Exteriors of buildings aren’t always smooth brick walls. There are all sorts of indentations and protrusions, from terraces to stonework to cornices. There are also items that are not part of the building, but are affixed to it, like scaffolds and window air conditioners. And if such items are poorly secured or loose, it could lead to disaster.
In New England, where the populace is all too familiar with nor'easters and the ice, snow and wind devastation that can be inherent therein, securing exteriors is quite important. If something is loose on the outside of a building, a particularly brutal gust can make the exterior facades vulnerable, whether you’re in a city or the suburbs. There are also other causes of incidents, such as construction accidents or material that comes loose after a number of years from weather, wear and tear.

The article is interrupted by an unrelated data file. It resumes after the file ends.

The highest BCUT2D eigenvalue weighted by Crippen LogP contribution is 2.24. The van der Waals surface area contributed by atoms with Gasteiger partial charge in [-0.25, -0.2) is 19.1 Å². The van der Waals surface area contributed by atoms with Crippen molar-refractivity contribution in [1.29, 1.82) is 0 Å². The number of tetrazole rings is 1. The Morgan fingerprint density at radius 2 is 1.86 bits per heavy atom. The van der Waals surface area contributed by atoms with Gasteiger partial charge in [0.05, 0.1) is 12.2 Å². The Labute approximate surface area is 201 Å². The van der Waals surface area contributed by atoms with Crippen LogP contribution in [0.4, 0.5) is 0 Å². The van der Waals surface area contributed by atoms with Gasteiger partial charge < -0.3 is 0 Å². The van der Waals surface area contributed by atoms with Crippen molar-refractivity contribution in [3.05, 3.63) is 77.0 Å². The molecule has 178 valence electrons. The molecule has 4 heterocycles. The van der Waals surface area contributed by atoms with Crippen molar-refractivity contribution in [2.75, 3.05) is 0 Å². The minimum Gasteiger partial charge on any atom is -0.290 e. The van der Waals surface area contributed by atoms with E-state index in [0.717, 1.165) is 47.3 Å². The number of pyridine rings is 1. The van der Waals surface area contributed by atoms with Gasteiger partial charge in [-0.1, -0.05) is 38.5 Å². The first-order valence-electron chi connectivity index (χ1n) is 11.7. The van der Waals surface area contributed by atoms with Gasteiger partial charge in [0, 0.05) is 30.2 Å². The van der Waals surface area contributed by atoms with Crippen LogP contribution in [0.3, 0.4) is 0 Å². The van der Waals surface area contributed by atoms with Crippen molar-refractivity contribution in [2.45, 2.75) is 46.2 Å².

Consider these happenings along the East Coast over the past few years:
In May 2015, a two-year old New York City girl died after terra cotta bricks from a crumbling Upper West Side Manhattan building rained down on her and her grandmother.
Last June, four New Jersey residents were injured when bricks fell from a second-floor façade of a building. The mayor, who is also a doctor, ran from his nearby office and helped the victims.